“I witnessed the rise of one of the most oppressive governments ever devised by man…,” he added. “I observed first-hand how the Nazi poison transformed decent, caring, reasonable men and women into fanatical racists who approved the destruction of anyone and anything that did not conform to their vision of the world.” But Massaquoi says not all Germans were racists.

“That Germans as a people were more than willing to take their racist marching orders from a bunch of unscrupulous political opportunists headed by a bloodthirsty madman was often cited as proof that all Germans were tainted and thus culpable,” he continued. “I disagree. I know that a large number – unfortunately not enough to have made the crucial difference – remained decent human beings despite pressures exerted by the Nazi leadership… It is owing to some of these individuals who resisted the temptation to go with the prevailing flow of racial madness and who never regarded me as anything less than a worthwhile fellow human being that I survived largely unscathed.”

There was first and foremost his remarkable mother. In his book, Massaquoi tells the dramatic incident where Bertha stormed into a beer cellar filled with drunken storm troopers; “fighting like a tigress,” she rescued Massaquoi from the clutches of a brown-shirted kidnapper who was about to turn him into an exhibit of Rassenschande (miscegenation).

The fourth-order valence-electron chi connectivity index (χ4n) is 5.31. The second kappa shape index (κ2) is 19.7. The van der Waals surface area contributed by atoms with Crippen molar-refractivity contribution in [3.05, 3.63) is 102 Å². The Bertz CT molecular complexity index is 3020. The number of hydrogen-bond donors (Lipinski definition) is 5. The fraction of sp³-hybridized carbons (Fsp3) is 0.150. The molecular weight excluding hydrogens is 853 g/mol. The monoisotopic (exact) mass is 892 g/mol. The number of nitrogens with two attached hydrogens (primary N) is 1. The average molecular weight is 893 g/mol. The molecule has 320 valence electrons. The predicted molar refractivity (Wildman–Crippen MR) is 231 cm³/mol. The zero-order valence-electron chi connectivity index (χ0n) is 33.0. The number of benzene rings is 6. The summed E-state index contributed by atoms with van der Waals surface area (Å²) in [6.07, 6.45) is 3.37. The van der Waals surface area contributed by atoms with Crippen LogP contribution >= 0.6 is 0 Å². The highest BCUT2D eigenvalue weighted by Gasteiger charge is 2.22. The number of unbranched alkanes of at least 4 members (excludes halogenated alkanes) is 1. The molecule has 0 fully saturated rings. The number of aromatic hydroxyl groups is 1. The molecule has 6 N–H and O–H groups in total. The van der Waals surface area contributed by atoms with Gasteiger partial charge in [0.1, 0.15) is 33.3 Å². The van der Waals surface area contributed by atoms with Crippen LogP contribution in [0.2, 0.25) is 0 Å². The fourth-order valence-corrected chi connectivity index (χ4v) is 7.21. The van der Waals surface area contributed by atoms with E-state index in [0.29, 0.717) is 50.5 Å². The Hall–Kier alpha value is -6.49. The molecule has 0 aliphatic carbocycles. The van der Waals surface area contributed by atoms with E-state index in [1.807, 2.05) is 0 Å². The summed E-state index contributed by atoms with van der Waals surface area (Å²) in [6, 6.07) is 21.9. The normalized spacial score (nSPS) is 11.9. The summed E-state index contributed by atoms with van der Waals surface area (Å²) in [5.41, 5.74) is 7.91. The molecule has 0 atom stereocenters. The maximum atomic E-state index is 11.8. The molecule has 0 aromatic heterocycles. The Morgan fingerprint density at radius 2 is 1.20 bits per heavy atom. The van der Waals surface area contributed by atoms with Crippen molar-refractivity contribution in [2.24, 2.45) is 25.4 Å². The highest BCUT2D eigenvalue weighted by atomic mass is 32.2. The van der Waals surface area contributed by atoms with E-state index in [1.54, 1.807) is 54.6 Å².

Massaquoi wonderfully contrasts the kindness he received from the sophisticated residents of Hamburg’s Rotherbaum section, where his grandfather resided, with the racist taunts from children shouting at him, “Neger, Neger, Schornsteinfeger” (Negro, Negro, chimney sweeper) in the working class district of Barmbek where he and his mother had to live in a gas-lighted flat with only cold water after Momolu and his entourage had returned to Liberia.

With humor he relates, though, that the kids from his neighborhood soon considered him, dark skin and all, as one of their own because at least he was Hamburg-born and not a “Quiddje,” as they derogatorily called out-of-towners. He enchantingly recounts his first romance with a high-ranking police officer’s daughter and then a lustful encounter with a woman who dismissed the Nazis’ racial policies with the unforgettable dictum, “They can kiss my backside.” Both took enormous personal risks getting involved with this non-Aryan.